Tess of the D'Urbervilles
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An impoverished family, a tragic rape, an overpowering love, a shocking murder—these are just a few of the haunting events in Thomas Hardy’s absorbing novel. Tess Durbeyfield is a plain country girl, but when her parents discover that they may be related to the genteel d’Urbervilles, she is sent to them to plead for assistance. Her parents unwittingly send her into harm’s way, however, as the powerful and rich Alec d’Urberville seduces and rapes Tess. Dishonored, she returns home and gives birth to a child, Sorrow, who soon dies. Time passes, and Tess meets and falls in love with an apprentice at a dairy, Angel Clare. She repeatedly refuses Angel’s requests to marry her, ashamed of her past and worried about his reaction. When she finally succumbs to her feelings and to Angel, Tess confesses the rape, and things are never the same between them. As Hardy’s plot draws to its close, we are left with the somber realization of life’s injustice, and we question the ability of love to alleviate human suffering.
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Thomas Hardy (1840-1928) was born in Dorset, England, to a working-class family who instilled the value of education in their young son from his earliest years. After completing his formal schooling, Hardy began work as an architect’s apprentice at the age of sixteen. He continued his apprenticeship for a few years, eventually leaving it to attend King’s College, London. Although Hardy gained recognition for his work in school, he still felt that another career was calling him and so returned to Dorset to become a writer. Hardy turned out a number of poems and novels in the years to come, among them Tess of the D’Urbervilles, Jude the Obscure, and Far From the Madding Crowd. Hardy’s writing drew both praise and criticism from his readers, with some of them applauding his brutally honest depictions of rural life and modern values, and others decrying his departure from traditionally conservative Victorian literature. Known for his brooding meditations on human desires and destinies, Thomas Hardy’s works remain some of the most highly regarded in English literature.Back to top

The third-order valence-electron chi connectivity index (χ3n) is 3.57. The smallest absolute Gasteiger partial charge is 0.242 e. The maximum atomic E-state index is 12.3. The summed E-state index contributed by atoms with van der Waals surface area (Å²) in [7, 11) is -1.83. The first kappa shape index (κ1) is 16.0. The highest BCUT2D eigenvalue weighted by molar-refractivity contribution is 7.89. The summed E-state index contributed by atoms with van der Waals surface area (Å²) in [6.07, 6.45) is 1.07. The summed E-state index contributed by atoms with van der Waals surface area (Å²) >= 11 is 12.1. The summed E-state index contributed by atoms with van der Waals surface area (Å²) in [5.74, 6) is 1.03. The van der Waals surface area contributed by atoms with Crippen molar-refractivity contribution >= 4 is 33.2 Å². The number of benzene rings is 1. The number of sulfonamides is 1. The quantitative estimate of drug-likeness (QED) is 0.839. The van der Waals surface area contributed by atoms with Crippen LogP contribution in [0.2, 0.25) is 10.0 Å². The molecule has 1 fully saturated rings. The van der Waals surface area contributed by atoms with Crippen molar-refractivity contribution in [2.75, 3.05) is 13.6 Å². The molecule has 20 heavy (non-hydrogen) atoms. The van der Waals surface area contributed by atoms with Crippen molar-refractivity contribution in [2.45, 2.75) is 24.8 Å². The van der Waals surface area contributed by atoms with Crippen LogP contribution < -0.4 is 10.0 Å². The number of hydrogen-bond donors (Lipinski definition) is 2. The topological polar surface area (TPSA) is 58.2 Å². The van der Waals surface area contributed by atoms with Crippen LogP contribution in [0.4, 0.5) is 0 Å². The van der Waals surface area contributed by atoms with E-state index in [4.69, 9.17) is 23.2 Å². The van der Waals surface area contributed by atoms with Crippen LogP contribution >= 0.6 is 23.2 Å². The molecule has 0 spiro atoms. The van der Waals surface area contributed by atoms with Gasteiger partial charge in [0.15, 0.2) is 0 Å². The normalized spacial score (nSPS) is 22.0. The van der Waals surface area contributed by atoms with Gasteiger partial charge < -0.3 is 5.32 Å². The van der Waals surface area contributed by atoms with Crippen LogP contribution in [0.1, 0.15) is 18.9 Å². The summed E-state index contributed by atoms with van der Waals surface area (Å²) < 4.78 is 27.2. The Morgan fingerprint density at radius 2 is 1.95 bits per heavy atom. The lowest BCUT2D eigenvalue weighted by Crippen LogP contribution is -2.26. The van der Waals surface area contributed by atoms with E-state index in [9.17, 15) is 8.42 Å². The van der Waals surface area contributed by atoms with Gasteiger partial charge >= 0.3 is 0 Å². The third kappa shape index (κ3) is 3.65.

Opening Lines (Experimental)
On an evening in the latter part of May a middle-aged man was walking homeward from Shaston to the village of Marlott, in the adjoining Vale of Blakemore, or Blackmoor. The pair of legs that carried him were rickety, and there was a bias in his gait which inclined him somewhat to the left of a ...Back to top
Reviewed by Lolabean on Jan 21, 2010
Hardy's descriptions of the English countryside are beautiful, if a bit wordy, and his characters are reasonably well developed with varying flaws. Tess, herself, is a truly pitiable character with more than her share of hardships but her quiet acceptance of life's troubles and her passionate, enduring love for Angel are what makes the story so remarkable.
Reviewed by amoebaghost19 on Aug 1, 2009
Mostly good story
I liked "Tess", even though all this horrible stuff just kept happening. Around the time that Angel left for Brazil, though, I started to lose interest and kept having to go back to figure out what I had missed (but I think part of this was because it was summer and I didn't have to check my email everyday). But the ending was good and it was a generally good story.
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Ratings for 'Tess of the D'Urbervilles' by Hardy, Thomas